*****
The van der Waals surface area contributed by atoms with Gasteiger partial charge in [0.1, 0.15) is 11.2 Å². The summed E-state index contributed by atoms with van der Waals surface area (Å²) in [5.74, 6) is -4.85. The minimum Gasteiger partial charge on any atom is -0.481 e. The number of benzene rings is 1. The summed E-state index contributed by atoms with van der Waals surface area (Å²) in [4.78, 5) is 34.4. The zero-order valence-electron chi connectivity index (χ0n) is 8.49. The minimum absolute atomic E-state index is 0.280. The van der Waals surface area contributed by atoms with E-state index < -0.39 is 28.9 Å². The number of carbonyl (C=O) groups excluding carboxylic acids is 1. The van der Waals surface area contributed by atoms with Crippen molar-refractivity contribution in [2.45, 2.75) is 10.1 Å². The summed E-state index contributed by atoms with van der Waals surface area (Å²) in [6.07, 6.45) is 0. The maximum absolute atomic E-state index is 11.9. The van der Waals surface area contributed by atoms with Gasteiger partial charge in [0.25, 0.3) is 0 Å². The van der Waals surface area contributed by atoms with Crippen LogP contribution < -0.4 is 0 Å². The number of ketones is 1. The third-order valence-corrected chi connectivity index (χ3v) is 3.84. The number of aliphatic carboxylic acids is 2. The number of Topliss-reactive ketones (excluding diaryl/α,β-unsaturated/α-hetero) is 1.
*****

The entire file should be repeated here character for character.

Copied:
The van der Waals surface area contributed by atoms with Gasteiger partial charge in [0.1, 0.15) is 11.2 Å². The summed E-state index contributed by atoms with van der Waals surface area (Å²) in [5.74, 6) is -4.85. The minimum Gasteiger partial charge on any atom is -0.481 e. The number of benzene rings is 1. The summed E-state index contributed by atoms with van der Waals surface area (Å²) in [4.78, 5) is 34.4. The zero-order valence-electron chi connectivity index (χ0n) is 8.49. The minimum absolute atomic E-state index is 0.280. The van der Waals surface area contributed by atoms with E-state index < -0.39 is 28.9 Å². The number of carbonyl (C=O) groups excluding carboxylic acids is 1. The van der Waals surface area contributed by atoms with Crippen molar-refractivity contribution in [2.45, 2.75) is 10.1 Å². The summed E-state index contributed by atoms with van der Waals surface area (Å²) in [6.07, 6.45) is 0. The maximum absolute atomic E-state index is 11.9. The van der Waals surface area contributed by atoms with Gasteiger partial charge in [0.25, 0.3) is 0 Å². The van der Waals surface area contributed by atoms with Crippen LogP contribution < -0.4 is 0 Å². The number of ketones is 1. The third-order valence-corrected chi connectivity index (χ3v) is 3.84. The number of aliphatic carboxylic acids is 2. The number of Topliss-reactive ketones (excluding diaryl/α,β-unsaturated/α-hetero) is 1.